Private fostering, practitioners responsibilities
What is private fostering?
Private fostering is a private arrangement that is made between the parent and the person caring for the child.
A ‘privately fostered’ child is one aged under 16 (or under 18 years if they are disabled), who is cared for by an adult for more than 28 days who is not their:
- close relative, such as grandparent, brother, sister, uncle, aunt or step parent
- legal guardian.
Privately fostered children could include:
- adolescents that have to live away from their family as a result of separation, divorce or disputes at home
- children who are living with somebody else because their parents are studying or working during unsociable hours
- children sent to this country for education or health care opportunities by birth parents living overseas
cultural exchange students
- refugee children or teenagers living with the family of a girlfriend or boyfriend
- any child whose parents have made a private arrangement for them to be looked after by someone else.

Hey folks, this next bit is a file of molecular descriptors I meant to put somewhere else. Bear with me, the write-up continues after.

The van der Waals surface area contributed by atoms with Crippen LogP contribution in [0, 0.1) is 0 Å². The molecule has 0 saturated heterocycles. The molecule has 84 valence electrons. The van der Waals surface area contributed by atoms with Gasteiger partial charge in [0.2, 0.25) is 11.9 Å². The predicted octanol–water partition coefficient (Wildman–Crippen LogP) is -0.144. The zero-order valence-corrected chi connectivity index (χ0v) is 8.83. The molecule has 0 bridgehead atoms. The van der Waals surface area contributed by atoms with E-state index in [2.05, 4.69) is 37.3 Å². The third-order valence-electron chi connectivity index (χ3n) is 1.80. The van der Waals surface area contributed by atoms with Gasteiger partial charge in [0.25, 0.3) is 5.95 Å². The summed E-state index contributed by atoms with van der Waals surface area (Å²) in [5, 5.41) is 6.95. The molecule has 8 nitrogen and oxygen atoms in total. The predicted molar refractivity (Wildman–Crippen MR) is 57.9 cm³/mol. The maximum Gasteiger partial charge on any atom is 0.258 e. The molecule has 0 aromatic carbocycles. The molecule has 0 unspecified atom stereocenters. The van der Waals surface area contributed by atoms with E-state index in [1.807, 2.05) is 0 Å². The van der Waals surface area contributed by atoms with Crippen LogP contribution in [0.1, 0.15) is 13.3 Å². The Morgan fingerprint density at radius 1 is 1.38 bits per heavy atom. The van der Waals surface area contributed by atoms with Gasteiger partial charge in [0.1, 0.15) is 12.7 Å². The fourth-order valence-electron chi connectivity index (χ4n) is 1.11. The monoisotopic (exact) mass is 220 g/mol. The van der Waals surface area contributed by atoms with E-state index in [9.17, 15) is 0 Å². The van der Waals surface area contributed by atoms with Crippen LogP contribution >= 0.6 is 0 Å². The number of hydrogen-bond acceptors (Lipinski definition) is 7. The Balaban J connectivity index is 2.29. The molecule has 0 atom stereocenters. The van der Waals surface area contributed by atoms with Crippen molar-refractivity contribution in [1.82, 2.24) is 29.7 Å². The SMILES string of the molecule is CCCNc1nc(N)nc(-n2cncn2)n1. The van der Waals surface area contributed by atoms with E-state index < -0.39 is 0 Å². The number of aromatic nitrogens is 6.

If you are in contact with a child in private foster care, it is important for you to notify us. This will ensure their safety against abuse or neglect and will also help ensure that the child is being cared for properly.
Privately fostered children will come into contact with a range of professionals, for example they should be registered with a GP (local doctor) and if they are of school age then they should be attending school.
All practitioners have a responsibility to notify us if they believe a child they are in contact with is in a private fostering arrangement. The notification should include the name and address of the private foster carer.
We are responsible for making sure that all privately fostered children are well cared for and safe. We will do this by:
- making compulsory police checks on the private foster carers and anyone aged over 16 living in that household
- ensuring that the private foster carer receives the relevant support and advice required for looking after someone else’s child
- ensuring the child’s educational, emotional, cultural and physical needs are met
- helping parents and private foster carers to work together for the benefit of the child
- taking action if the care provided is not satisfactory.
We are not responsible for:
- the day-to-day care of children
- any financial disputes between the parent and the private foster carer.